The Centers for Medicare & Medicaid Services (CMS) had already spent $499 million on public health insurance exchange technology contracts by February, and it had incurred obligations to spend a total of $1.4 billion on exchange IT contracts.
Investigators at the U.S. Department of Health and Human Services Office of Inspector General (HHS OIG) gave CMS’ exchange IT spending totals in a newly released catalog of CMS exchange IT contracts. CMS is helping its parent, the U.S. Department of Health and Human Services (HHS), run the Patient Protection and Affordable Care Act (PPACA) exchanges in 36 states, and it’s helping HHS oversee the state-based exchanges in 15 states and the District of Columbia.
The HHS-run exchanges had received qualified health plan (QHP) enrollment information for 5.4 million people as of April 19. The PPACA exchange system as a whole reported that it had received enrollment information for 8 million people.
Investigators from HHS OIG — an agency that monitors HHS activities — could not always separate CMS spending on systems created specifically for the HHS-run PPACA exchanges from spending on systems that serve all PPACA exchanges. By February, CMS had spent an average of about $92 per HHS exchange QHP enrollee, and about $62 for each exchange QHP enrollee, on exchange IT systems.
Twenty of the contracts awarded started before 2012, with 22 in 2012, 17 in 2013, and one in 2014. If the early CMS IT spending were treated as if it were spent over about 24 months, the start-up per-member-per-month IT spending would be about $3.80 per HHS exchange QHP enrollees and about $2.60 per PPACA exchange QHP enrollee.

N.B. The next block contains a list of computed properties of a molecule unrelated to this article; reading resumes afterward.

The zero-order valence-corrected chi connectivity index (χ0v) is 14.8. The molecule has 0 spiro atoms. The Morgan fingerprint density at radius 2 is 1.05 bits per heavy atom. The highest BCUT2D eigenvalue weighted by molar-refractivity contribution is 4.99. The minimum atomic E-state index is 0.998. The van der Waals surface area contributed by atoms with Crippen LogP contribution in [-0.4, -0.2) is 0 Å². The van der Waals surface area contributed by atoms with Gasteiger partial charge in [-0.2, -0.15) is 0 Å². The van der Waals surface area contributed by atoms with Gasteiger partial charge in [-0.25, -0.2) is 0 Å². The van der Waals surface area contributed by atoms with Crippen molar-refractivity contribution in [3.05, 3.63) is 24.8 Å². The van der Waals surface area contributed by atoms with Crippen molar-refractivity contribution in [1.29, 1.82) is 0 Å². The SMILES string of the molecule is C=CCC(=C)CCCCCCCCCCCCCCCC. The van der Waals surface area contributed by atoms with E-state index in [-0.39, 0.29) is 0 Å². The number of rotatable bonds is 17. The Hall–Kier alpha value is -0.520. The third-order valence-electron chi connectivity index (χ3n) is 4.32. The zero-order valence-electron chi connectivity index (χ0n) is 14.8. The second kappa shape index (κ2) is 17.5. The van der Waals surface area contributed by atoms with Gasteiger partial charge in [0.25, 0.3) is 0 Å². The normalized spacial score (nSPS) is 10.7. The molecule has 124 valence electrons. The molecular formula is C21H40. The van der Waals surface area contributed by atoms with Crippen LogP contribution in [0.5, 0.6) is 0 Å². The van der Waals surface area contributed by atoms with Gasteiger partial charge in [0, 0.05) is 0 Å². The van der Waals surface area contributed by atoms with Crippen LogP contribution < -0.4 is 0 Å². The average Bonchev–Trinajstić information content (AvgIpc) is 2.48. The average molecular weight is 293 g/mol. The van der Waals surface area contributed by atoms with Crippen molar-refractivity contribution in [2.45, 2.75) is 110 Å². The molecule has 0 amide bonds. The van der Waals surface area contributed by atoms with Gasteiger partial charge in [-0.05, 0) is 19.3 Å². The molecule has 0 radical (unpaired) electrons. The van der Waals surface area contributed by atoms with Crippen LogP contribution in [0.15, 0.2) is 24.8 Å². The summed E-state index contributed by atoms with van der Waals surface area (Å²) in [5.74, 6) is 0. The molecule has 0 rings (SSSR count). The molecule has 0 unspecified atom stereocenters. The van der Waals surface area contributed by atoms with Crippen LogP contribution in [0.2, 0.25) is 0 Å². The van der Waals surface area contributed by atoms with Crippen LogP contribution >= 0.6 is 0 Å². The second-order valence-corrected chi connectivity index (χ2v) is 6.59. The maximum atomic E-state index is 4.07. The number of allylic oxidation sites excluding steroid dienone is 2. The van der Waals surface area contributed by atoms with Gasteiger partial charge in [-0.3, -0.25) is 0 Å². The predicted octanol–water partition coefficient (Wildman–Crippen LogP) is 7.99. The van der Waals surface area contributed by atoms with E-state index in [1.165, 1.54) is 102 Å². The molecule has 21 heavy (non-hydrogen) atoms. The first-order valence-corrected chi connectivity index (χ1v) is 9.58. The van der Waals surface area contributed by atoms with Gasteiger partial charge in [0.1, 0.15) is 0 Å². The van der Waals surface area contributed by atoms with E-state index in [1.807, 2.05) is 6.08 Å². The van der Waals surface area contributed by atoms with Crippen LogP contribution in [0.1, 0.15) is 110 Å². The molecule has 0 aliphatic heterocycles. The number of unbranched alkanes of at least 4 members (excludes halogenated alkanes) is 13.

HHS OIG said CMS was legally obligated to spend $799 million by February, or about $148 per HHS exchange QHP enrollee and about $100 per PPACA exchange QHP enrollee.
Spending on IT contracts with firm fixed prices accounted for just $85 million of the actual spending, and contracts with only variable pay accounted for $39 million in spending. The other contracts included a combination of fixed payments with variable or performance-based payments.
The top CMS exchange IT spending recipient was CGI Federal. As of February, the company had received $220 million in payments in connection with five contracts on the HHS OIG list.
Quality Software Services Inc., a unit of UnitedHealth (NYSE:UNH), had received about $100 million through four contracts on the list.